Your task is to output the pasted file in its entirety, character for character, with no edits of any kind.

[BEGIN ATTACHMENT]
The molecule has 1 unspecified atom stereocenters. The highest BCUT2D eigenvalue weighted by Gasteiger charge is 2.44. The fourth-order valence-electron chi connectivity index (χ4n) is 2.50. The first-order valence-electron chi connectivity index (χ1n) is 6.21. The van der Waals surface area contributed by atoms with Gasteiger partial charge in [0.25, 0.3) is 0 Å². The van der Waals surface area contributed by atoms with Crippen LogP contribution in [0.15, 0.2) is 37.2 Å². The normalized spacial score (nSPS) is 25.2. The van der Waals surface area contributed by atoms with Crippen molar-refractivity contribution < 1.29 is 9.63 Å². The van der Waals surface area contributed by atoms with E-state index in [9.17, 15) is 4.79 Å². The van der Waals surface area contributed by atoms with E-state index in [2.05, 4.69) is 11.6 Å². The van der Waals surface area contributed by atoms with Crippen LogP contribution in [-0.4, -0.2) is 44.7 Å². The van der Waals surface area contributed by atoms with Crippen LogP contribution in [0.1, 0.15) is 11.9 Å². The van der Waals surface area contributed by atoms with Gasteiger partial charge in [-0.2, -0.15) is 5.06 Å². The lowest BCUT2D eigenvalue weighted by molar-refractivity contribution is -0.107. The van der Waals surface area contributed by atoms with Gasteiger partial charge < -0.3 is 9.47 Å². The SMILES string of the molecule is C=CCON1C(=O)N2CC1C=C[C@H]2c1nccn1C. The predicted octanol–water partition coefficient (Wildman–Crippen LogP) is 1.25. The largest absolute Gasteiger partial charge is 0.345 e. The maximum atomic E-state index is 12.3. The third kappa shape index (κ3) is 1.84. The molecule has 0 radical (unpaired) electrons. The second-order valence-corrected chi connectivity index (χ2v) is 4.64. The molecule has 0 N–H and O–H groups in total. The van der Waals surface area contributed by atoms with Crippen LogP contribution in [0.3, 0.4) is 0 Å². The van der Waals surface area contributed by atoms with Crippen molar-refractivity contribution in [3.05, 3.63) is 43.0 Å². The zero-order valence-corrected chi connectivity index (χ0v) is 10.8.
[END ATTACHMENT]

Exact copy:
The molecule has 1 unspecified atom stereocenters. The highest BCUT2D eigenvalue weighted by Gasteiger charge is 2.44. The fourth-order valence-electron chi connectivity index (χ4n) is 2.50. The first-order valence-electron chi connectivity index (χ1n) is 6.21. The van der Waals surface area contributed by atoms with Gasteiger partial charge in [0.25, 0.3) is 0 Å². The van der Waals surface area contributed by atoms with Crippen LogP contribution in [0.15, 0.2) is 37.2 Å². The normalized spacial score (nSPS) is 25.2. The van der Waals surface area contributed by atoms with Crippen molar-refractivity contribution < 1.29 is 9.63 Å². The van der Waals surface area contributed by atoms with E-state index in [9.17, 15) is 4.79 Å². The van der Waals surface area contributed by atoms with E-state index in [2.05, 4.69) is 11.6 Å². The van der Waals surface area contributed by atoms with Crippen LogP contribution in [-0.4, -0.2) is 44.7 Å². The van der Waals surface area contributed by atoms with Crippen LogP contribution in [0.1, 0.15) is 11.9 Å². The van der Waals surface area contributed by atoms with Gasteiger partial charge in [-0.2, -0.15) is 5.06 Å². The lowest BCUT2D eigenvalue weighted by molar-refractivity contribution is -0.107. The van der Waals surface area contributed by atoms with Gasteiger partial charge < -0.3 is 9.47 Å². The SMILES string of the molecule is C=CCON1C(=O)N2CC1C=C[C@H]2c1nccn1C. The predicted octanol–water partition coefficient (Wildman–Crippen LogP) is 1.25. The largest absolute Gasteiger partial charge is 0.345 e. The maximum atomic E-state index is 12.3. The third kappa shape index (κ3) is 1.84. The molecule has 0 radical (unpaired) electrons. The second-order valence-corrected chi connectivity index (χ2v) is 4.64. The molecule has 0 N–H and O–H groups in total. The van der Waals surface area contributed by atoms with Crippen LogP contribution in [0.3, 0.4) is 0 Å². The van der Waals surface area contributed by atoms with Crippen molar-refractivity contribution in [3.05, 3.63) is 43.0 Å². The zero-order valence-corrected chi connectivity index (χ0v) is 10.8.